I am not a good traveler. I get car sick on mountainous roads, I don’t sleep well in unfamiliar places, and I am grouchy if I don’t eat on time. So when my college-aged daughter told me she wanted to spend her summer internship at a camp in Casco, Maine, my first thoughts were “Oh, maybe we can visit.” Then they were “Ohh…”
The end of the school year always left me exhausted, and I wasn’t excited about traveling anywhere. The protective mom in me also wanted to say no. My daughter had spent the last year battling an undiagnosed illness. She finally convinced me the internship would be a good experience, put her job on hold, and took off for Maine. My husband and I followed for a visit a month later.
From Atlanta, we flew into Boston, picked up a rental car, and headed up the coast to Maine. After we dropped our luggage at a hotel in Portland, we drove north to the camp. We zig-zagged down country roads and fell in love with the small towns and picturesque farmhouses. Camp Sunshine is nestled beside Sebago Lake on 23 acres of beautiful forest land. We pulled up to the activity building, and I was immediately impressed.
To call it a camp is a misnomer. The sprawling campus includes all the outdoor activities normally associated with a camp, but it also includes a medical clinic and a physician’s residence. The children who come to Camp Sunshine have life-threatening illnesses. Their families come for support, and the children come for recreation. Instead of dormitories there are family suites, a nursery for the little ones and a volunteer living center. There are handicap equipped playgrounds and an indoor pool. It is a safe retreat for the whole family.
At my daughter’s request, we had planned our visit for the last night of a session. She had been telling us about the children during her weekly phone calls, but to see their struggle in person was something else. The family we joined for dinner had a daughter undergoing chemotherapy. Their daughter and mine had bonded over arts and crafts. Here, they told us, they could relax knowing she had the best of care and her own counselor. Here, chemo ports and a lack of hair were considered normal.
After dinner, the children performed their skits and sang their camp songs, faces smiling and families laughing. At dusk we made our way down to the pond for the Wish Boat ceremony. Each child had carefully decorated a little sailboat with wishes for the future—life, hope, dreams. Families gathered on the edge of the pond and shared their wishes out loud. As I watched them light the candles on the boats and launch them on the water, I prayed for one thing for their families. Time. Time to watch their children grow. Time to experience life.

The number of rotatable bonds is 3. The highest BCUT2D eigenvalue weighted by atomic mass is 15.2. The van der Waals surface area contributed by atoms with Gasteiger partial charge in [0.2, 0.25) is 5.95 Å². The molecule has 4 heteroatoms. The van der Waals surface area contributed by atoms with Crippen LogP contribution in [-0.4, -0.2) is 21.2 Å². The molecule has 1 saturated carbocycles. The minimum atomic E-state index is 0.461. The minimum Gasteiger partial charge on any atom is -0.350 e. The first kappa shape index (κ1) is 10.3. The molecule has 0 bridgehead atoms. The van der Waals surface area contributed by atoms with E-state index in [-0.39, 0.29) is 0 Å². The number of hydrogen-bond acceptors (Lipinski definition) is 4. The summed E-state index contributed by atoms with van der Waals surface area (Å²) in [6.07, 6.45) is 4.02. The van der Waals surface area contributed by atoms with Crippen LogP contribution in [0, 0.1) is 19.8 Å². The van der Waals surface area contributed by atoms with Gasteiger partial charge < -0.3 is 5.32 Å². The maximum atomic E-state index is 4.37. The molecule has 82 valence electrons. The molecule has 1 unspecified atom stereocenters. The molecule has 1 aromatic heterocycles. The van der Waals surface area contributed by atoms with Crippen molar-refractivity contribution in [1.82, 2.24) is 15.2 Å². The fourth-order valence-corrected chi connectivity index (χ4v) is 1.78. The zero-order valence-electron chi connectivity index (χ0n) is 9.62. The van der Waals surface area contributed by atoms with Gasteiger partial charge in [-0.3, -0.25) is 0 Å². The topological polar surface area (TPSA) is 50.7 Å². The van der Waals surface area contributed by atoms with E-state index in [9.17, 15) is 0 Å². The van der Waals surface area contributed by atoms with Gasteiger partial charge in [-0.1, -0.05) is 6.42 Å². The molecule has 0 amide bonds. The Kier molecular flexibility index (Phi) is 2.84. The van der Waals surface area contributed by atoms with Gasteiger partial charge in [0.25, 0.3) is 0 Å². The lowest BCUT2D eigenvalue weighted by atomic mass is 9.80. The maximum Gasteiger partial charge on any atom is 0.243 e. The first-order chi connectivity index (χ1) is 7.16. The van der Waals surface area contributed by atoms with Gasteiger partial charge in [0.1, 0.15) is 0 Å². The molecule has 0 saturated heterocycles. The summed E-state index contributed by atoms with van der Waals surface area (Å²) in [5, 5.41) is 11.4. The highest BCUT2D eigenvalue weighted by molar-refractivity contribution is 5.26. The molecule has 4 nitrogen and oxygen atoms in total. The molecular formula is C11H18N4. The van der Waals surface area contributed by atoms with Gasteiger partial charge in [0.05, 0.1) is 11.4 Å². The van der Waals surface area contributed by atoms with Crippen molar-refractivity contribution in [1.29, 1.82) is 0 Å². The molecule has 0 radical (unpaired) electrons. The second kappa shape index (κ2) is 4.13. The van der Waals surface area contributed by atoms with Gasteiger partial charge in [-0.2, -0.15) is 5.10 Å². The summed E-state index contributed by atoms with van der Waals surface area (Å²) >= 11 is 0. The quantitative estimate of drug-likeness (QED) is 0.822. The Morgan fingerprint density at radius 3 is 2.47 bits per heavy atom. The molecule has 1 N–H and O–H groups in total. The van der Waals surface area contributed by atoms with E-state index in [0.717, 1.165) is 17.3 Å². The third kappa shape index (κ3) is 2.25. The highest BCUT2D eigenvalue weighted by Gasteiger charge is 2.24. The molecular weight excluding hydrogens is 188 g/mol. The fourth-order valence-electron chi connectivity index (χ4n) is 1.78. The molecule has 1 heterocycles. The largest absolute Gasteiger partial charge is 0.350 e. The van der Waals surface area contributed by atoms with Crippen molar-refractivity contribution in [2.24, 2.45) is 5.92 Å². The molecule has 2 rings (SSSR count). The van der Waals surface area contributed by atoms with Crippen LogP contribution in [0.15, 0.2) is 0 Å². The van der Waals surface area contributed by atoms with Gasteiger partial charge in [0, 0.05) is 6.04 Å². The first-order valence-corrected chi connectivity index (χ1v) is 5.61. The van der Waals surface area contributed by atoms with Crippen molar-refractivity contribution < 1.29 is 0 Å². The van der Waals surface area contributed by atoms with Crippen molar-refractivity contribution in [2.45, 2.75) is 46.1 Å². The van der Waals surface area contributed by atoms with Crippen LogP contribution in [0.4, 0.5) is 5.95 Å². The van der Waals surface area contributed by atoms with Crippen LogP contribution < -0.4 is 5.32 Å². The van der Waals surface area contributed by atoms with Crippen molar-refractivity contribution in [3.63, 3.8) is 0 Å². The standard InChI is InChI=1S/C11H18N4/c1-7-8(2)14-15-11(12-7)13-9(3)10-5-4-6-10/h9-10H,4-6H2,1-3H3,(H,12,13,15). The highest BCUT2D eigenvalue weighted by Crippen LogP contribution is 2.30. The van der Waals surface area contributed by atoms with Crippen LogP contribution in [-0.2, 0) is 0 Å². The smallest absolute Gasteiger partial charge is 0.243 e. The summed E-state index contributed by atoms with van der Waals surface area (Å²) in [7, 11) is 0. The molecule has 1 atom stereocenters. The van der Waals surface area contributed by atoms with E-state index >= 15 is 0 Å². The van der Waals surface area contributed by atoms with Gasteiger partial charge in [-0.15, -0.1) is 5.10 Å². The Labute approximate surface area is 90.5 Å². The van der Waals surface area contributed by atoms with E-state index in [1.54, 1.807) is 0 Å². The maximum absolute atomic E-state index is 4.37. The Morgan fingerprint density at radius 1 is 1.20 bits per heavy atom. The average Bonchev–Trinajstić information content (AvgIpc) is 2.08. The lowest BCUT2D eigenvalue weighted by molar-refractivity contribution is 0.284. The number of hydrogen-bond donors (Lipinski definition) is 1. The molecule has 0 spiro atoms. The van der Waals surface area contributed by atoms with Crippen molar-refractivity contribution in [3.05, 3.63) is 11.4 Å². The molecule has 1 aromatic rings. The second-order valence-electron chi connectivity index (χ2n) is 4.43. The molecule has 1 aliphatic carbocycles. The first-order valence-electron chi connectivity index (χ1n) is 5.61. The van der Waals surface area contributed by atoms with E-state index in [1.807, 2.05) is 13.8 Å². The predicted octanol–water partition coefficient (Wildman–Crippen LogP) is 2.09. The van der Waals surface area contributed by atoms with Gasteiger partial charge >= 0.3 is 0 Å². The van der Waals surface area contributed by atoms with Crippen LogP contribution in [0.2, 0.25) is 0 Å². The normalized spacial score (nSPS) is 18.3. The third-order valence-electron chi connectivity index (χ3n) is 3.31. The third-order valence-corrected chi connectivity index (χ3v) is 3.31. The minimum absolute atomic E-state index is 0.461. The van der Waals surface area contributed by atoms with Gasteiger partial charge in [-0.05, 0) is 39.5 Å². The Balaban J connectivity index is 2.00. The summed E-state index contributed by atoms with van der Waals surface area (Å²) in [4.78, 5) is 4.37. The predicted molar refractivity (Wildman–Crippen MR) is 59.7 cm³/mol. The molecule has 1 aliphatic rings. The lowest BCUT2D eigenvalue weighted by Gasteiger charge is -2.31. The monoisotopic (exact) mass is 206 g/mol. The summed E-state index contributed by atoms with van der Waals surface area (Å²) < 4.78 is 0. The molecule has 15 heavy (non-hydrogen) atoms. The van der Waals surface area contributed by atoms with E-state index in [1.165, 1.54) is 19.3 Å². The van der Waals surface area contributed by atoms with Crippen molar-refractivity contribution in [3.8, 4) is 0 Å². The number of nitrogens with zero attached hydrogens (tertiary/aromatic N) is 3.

There were tearful goodbyes that night as counselors hugged children, while parents hugged new found friends. Promises of “See you next year.” For the three of us, it was a somber ride back to the hotel. Time had become more precious.
We packed a week’s worth of sightseeing into three days. Our daughter crashed in the same hotel room and caught up on the latest news. The boutiques in the Old Port District and the outlets in Freeport were a shopping girl’s dream. We felt like locals as we cheered on the Portland Sea Dogs at a baseball game.
We visited the historic lighthouse at Fort Williams Park. The Portland Head Light sits on the harbor of Casco Bay. Sunshine and blue skies created a picture perfect setting. We strolled on the rocky shore and marveled at those brave enough to swim in the cool waters. Lunch was a picnic of lobster rolls, carefully guarded from the marauding seagulls.
We ended our days with more seafood down on the wharf. All too soon, it was time to take my daughter back to camp amid tearful goodbyes and her promise of “I’ll see you in a couple of weeks.”
That trip to Maine was a turning point for both of us. One of the camp physicians diagnosed my daughter with gluten intolerance, a manageable illness, and the internship influenced her decision to pursue a career in Human Services.
I have always loved lighthouses. When I see one now, I am reminded of the candles on those tiny sailboats and the time we have with our families. I am still not the best traveler, but I travel. My children live on opposite sides of the United States. Wherever they are, I want to experience their world. Travel gives me time with them. Time with no regrets.
About the Author: Ann Hendrix. After 31 years of teaching, I retired to pursue an interest in writing. I am a Military Mom-In-Law, volunteer English teacher and seamstress who finally has time to travel. Someday I hope to return to Camp Sunshine, but this time as a volunteer.
Thank you for reading and commenting. Please enter our next Travel Writing competition and tell your story.